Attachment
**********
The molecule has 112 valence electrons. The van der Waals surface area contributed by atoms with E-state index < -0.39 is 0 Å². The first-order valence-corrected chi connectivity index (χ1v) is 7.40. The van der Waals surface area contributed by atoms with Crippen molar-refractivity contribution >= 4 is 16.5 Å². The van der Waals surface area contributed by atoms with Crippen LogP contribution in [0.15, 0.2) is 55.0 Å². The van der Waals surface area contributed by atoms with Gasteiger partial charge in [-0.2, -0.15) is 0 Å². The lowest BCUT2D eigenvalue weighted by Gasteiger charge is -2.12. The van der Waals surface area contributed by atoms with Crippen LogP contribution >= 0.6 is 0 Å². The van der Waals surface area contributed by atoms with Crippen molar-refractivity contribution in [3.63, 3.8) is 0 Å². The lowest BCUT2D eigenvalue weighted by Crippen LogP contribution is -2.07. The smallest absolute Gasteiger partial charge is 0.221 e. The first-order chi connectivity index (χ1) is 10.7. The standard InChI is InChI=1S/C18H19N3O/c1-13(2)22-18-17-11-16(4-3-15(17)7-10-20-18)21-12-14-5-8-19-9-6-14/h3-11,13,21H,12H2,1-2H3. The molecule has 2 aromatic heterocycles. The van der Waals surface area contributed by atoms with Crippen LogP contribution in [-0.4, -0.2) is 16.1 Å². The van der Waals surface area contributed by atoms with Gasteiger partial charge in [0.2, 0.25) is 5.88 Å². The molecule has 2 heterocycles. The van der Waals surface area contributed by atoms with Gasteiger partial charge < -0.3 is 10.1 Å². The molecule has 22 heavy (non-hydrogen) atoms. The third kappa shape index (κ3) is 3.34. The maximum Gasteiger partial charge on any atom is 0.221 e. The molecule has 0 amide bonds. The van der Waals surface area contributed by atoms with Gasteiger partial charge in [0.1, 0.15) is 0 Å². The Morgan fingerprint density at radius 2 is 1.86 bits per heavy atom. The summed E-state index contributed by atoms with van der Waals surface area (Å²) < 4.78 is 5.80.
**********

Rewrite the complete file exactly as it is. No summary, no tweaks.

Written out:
The molecule has 112 valence electrons. The van der Waals surface area contributed by atoms with E-state index < -0.39 is 0 Å². The first-order valence-corrected chi connectivity index (χ1v) is 7.40. The van der Waals surface area contributed by atoms with Crippen molar-refractivity contribution >= 4 is 16.5 Å². The van der Waals surface area contributed by atoms with Crippen LogP contribution in [0.15, 0.2) is 55.0 Å². The van der Waals surface area contributed by atoms with Gasteiger partial charge in [-0.2, -0.15) is 0 Å². The lowest BCUT2D eigenvalue weighted by Gasteiger charge is -2.12. The van der Waals surface area contributed by atoms with Crippen LogP contribution >= 0.6 is 0 Å². The van der Waals surface area contributed by atoms with Crippen molar-refractivity contribution in [3.63, 3.8) is 0 Å². The lowest BCUT2D eigenvalue weighted by Crippen LogP contribution is -2.07. The smallest absolute Gasteiger partial charge is 0.221 e. The first-order chi connectivity index (χ1) is 10.7. The standard InChI is InChI=1S/C18H19N3O/c1-13(2)22-18-17-11-16(4-3-15(17)7-10-20-18)21-12-14-5-8-19-9-6-14/h3-11,13,21H,12H2,1-2H3. The molecule has 2 aromatic heterocycles. The van der Waals surface area contributed by atoms with Crippen LogP contribution in [-0.4, -0.2) is 16.1 Å². The van der Waals surface area contributed by atoms with Gasteiger partial charge in [0.2, 0.25) is 5.88 Å². The molecule has 2 heterocycles. The van der Waals surface area contributed by atoms with Gasteiger partial charge < -0.3 is 10.1 Å². The molecule has 22 heavy (non-hydrogen) atoms. The third kappa shape index (κ3) is 3.34. The maximum Gasteiger partial charge on any atom is 0.221 e. The molecule has 0 amide bonds. The van der Waals surface area contributed by atoms with Gasteiger partial charge in [0.1, 0.15) is 0 Å². The Morgan fingerprint density at radius 2 is 1.86 bits per heavy atom. The summed E-state index contributed by atoms with van der Waals surface area (Å²) < 4.78 is 5.80.